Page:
Westminster City Council is currently running a trial in the West End of London using sensor technology and data analytics that could transform parking congestion in busy areas.
Jo Lodge, head of BI and GIS at the Council, and Lewis Johnson, information analyst in the parking services division, spoke to Computerworld UK this week about how the pilot could lead to the Council changing its parking policies to help encourage different driver behaviour.
Westminster started using QlikView v11 in April of this year to tie together data from its underlying Microsoft infrastructure.
Lodge said: “People used to load data into a spreadsheet and then spend four days trying to manipulate it just to answer a few questions. We can now bring all the cashless information (data from mobile parking payments), which is millions of rows of information, and it will be there instantly.”
“We then link that to the geographic information system as well, so you start to notice that one street is occupied 100% of the time, whilst one around the corner is occupied 30% of the time. People obviously don’t know that there is parking close by.”
Noticing this trend, using QlikView and the data from the cashless payments, Westminster decided to run a trial on Savile Row and Sackville St.
Savile Row was occupied 85 percent of the time, whilst Sackville had 45 percent occupancy – but there are equal amount of parking spaces and are a very short distance apart.
The Council is using both the app to feed information to users in real-time, but also marshals on the street, who receive the same data, advising drivers where they should go.
Johnson said: “We wanted to see if we could change the parking behaviour through a smartphone application and marshals. We are telling them in real-time that Sackville Street is empty – just take that two extra minutes to drive around the corner and you will find availability.”
The trial has now been extended to three other locations in the borough, which covers 200 spaces in total that have infra-red sensor technology that identifies whether or not a car is parked there. This is then delivered to the back-end database in real-time so that Johnson and Lodge can visualise what the occupancy rate is.
“The app has been out about three weeks and we have had over 1,000 downloads. We have started to do an analysis of the data we have from the sensors to see how many vehicles we have had through the area, how long they have stayed, and we are just putting together the applications to take in feeds,” said Johnson.
He added: “Early indications suggest that some of them are starting to see a decrease in the amount of time our officers are in there having to manage the spaces, but we aren’t going to know 100 percent for a few weeks.”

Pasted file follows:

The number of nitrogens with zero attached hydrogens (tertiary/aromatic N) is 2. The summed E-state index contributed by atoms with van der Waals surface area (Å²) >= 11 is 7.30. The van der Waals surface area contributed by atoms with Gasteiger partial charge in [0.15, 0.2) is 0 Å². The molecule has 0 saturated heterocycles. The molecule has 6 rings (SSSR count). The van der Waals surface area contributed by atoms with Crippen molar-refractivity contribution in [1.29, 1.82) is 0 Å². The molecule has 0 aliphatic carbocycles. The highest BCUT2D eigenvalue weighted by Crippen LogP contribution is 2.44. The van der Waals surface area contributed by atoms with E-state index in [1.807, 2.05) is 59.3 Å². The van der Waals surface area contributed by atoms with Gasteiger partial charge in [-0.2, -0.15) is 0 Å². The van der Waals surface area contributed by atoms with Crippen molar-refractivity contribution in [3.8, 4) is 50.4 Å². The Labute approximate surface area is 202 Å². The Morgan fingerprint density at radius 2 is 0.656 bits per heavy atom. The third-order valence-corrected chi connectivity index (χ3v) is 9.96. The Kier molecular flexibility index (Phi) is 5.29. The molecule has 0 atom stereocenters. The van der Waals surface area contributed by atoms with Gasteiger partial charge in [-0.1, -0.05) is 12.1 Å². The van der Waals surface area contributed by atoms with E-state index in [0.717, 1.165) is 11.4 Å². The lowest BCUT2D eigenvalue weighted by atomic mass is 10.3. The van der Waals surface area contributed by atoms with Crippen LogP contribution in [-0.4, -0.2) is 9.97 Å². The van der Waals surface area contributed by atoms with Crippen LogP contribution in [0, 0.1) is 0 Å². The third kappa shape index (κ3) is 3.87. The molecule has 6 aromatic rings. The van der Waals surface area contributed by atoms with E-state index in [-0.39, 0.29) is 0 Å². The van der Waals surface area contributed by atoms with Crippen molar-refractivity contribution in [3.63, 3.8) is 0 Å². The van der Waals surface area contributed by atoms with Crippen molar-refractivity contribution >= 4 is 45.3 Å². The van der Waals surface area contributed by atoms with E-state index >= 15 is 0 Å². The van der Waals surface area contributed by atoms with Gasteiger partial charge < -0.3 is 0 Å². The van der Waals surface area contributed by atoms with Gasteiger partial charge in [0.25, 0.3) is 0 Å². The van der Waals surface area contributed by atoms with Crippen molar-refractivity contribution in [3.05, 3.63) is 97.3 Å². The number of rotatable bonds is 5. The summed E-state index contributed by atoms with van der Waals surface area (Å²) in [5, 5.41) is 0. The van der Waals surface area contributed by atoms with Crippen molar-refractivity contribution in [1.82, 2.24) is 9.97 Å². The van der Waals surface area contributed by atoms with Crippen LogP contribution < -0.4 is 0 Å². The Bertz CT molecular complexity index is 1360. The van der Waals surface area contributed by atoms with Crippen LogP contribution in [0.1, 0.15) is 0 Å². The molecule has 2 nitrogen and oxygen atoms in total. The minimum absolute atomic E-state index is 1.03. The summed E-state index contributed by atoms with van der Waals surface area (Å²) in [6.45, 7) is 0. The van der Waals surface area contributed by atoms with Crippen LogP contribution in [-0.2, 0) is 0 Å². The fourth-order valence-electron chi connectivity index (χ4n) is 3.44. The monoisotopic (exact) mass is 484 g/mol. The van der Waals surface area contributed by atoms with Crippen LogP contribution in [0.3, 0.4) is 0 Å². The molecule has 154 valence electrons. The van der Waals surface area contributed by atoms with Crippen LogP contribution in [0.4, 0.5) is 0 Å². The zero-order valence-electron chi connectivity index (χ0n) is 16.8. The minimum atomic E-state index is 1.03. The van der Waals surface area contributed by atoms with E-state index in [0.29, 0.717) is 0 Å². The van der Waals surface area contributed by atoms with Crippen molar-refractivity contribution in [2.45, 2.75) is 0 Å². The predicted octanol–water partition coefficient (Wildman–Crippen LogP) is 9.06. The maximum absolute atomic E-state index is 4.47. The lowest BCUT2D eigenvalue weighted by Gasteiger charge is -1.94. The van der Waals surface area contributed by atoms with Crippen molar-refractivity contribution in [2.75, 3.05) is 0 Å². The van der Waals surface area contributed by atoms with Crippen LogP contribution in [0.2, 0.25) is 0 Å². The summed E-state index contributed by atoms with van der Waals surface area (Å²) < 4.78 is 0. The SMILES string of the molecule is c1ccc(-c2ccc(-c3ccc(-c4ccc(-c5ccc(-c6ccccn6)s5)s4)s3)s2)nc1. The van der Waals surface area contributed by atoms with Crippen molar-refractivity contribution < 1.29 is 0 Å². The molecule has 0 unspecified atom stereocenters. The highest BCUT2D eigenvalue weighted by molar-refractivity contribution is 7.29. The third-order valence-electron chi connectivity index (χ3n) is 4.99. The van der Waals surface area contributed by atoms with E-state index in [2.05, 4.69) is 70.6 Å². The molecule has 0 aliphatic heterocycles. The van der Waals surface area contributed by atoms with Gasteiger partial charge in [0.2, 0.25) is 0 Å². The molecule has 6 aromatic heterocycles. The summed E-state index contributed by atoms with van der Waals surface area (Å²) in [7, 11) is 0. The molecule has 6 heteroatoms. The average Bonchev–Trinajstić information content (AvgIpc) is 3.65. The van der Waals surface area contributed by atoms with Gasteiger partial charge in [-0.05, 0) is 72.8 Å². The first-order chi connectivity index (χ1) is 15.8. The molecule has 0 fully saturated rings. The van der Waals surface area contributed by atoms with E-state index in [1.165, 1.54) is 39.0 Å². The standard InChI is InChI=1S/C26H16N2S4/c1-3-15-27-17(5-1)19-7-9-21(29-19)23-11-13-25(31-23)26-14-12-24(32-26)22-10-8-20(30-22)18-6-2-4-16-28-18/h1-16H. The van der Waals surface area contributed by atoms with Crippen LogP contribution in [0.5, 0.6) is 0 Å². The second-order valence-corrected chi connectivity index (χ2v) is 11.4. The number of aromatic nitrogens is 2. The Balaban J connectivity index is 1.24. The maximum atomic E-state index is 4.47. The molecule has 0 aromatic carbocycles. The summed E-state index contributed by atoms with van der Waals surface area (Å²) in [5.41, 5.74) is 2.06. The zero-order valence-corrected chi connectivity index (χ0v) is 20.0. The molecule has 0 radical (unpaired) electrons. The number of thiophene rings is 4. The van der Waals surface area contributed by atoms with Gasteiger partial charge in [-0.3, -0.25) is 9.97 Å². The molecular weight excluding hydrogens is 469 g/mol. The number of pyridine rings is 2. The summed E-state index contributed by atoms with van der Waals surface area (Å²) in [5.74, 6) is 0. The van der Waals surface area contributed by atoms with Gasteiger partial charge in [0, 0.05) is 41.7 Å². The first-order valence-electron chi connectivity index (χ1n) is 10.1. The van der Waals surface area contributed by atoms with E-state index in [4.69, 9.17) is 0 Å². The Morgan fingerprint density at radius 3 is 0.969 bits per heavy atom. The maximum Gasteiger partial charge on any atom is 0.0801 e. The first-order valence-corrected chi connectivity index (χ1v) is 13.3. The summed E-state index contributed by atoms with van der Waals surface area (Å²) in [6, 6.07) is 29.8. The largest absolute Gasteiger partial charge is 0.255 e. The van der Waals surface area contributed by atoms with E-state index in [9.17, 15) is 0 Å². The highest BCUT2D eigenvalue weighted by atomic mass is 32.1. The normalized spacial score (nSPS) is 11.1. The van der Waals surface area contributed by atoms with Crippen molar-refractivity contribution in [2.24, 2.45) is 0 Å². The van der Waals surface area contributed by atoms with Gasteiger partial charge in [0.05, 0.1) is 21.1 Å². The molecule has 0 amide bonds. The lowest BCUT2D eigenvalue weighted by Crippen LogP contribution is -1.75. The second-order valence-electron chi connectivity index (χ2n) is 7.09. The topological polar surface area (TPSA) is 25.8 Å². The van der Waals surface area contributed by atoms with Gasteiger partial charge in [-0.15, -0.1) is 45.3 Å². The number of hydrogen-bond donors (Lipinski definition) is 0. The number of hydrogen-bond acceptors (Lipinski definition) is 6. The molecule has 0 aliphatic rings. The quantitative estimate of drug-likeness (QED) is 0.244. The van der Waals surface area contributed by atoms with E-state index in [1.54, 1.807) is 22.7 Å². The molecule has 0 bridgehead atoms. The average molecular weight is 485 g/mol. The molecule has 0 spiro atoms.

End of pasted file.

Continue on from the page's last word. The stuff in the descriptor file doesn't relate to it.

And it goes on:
One of the areas that the sensors have been deployed is in St John’s Wood high street, near Lord’s Cricket Ground. Johnson explains how the data received from this area has given the Council a much better understanding of how drivers use their vehicles.
“We are averaging around 600 to 700 vehicles a day through this area, across 50 spaces. Average stay time is about 39 minutes. Go back two months and we would have no idea of that, we knew it was busy, but we had no specifics,” he said.
“We also know that the profile of a vehicle in the morning is more likely to stay longer, perhaps an hour and a half. On the other hand, we get a really high turnover of vehicles at round 5pm, which are there for about 10 minutes at a time.”
So how could this information impact parking policies in the area? There are a number of options. Johnson and Lodge said that tariffs could be increased in streets where there is a high turnover of vehicles and demand is high, whilst tariffs could be lowered in quiet streets – all to try and change driving behaviour.
Johnson also said: “Or if a resident’s bay isn’t heavily used during the day, we could open that up. During the night and early morning it could be residents only, but during the day it could be used for loading, visitors, paid for parking etc. This information gives us the ability to look at these things.”
Lodge also said that it extends past the parking services division, as it could even impact planning permission applications.
She explained: “Planning decisions are sometimes based on if there’s too much occupancy on the street. Say someone has put in a planning application for four new flats, if the occupancy rate on the street is 100%, they have to provide off-street parking.
“At the moment I don’t know how they are doing that.”
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